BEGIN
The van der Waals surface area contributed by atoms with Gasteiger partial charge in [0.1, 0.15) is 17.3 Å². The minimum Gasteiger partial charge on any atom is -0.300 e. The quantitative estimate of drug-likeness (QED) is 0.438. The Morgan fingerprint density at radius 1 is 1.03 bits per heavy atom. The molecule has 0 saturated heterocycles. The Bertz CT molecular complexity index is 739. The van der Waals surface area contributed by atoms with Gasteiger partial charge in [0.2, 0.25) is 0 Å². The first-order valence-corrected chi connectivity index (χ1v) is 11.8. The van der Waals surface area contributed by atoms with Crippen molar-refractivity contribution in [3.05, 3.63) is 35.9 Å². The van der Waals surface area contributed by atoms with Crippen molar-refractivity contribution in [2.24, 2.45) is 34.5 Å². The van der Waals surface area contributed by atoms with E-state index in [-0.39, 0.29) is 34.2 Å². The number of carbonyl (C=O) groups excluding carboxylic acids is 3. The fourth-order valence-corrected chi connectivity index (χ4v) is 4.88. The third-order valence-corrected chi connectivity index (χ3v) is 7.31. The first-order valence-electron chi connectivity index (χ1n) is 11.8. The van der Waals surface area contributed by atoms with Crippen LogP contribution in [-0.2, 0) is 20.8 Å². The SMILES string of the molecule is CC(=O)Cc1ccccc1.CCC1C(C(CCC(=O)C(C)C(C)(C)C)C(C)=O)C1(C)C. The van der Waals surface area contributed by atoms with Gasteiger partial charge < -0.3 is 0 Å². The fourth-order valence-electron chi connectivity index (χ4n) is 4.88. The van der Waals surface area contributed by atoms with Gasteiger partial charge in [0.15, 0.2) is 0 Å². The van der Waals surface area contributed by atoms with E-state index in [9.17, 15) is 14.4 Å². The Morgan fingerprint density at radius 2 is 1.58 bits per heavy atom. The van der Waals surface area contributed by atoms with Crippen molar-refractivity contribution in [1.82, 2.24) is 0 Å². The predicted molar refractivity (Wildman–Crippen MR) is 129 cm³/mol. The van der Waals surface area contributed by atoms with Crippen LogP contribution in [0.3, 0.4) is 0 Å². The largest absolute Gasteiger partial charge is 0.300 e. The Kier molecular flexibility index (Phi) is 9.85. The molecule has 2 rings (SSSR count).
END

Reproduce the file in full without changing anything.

The van der Waals surface area contributed by atoms with Gasteiger partial charge in [0.1, 0.15) is 17.3 Å². The minimum Gasteiger partial charge on any atom is -0.300 e. The quantitative estimate of drug-likeness (QED) is 0.438. The Morgan fingerprint density at radius 1 is 1.03 bits per heavy atom. The molecule has 0 saturated heterocycles. The Bertz CT molecular complexity index is 739. The van der Waals surface area contributed by atoms with Gasteiger partial charge in [0.2, 0.25) is 0 Å². The first-order valence-corrected chi connectivity index (χ1v) is 11.8. The van der Waals surface area contributed by atoms with Crippen molar-refractivity contribution in [3.05, 3.63) is 35.9 Å². The van der Waals surface area contributed by atoms with Crippen molar-refractivity contribution in [2.24, 2.45) is 34.5 Å². The van der Waals surface area contributed by atoms with E-state index in [-0.39, 0.29) is 34.2 Å². The number of carbonyl (C=O) groups excluding carboxylic acids is 3. The fourth-order valence-corrected chi connectivity index (χ4v) is 4.88. The third-order valence-corrected chi connectivity index (χ3v) is 7.31. The first-order valence-electron chi connectivity index (χ1n) is 11.8. The van der Waals surface area contributed by atoms with Crippen LogP contribution in [-0.2, 0) is 20.8 Å². The SMILES string of the molecule is CC(=O)Cc1ccccc1.CCC1C(C(CCC(=O)C(C)C(C)(C)C)C(C)=O)C1(C)C. The van der Waals surface area contributed by atoms with Gasteiger partial charge < -0.3 is 0 Å². The fourth-order valence-electron chi connectivity index (χ4n) is 4.88. The van der Waals surface area contributed by atoms with Gasteiger partial charge in [0.15, 0.2) is 0 Å². The van der Waals surface area contributed by atoms with E-state index in [9.17, 15) is 14.4 Å². The Morgan fingerprint density at radius 2 is 1.58 bits per heavy atom. The van der Waals surface area contributed by atoms with Crippen molar-refractivity contribution in [1.82, 2.24) is 0 Å². The predicted molar refractivity (Wildman–Crippen MR) is 129 cm³/mol. The van der Waals surface area contributed by atoms with Crippen LogP contribution in [0.3, 0.4) is 0 Å². The largest absolute Gasteiger partial charge is 0.300 e. The Kier molecular flexibility index (Phi) is 9.85. The molecule has 2 rings (SSSR count).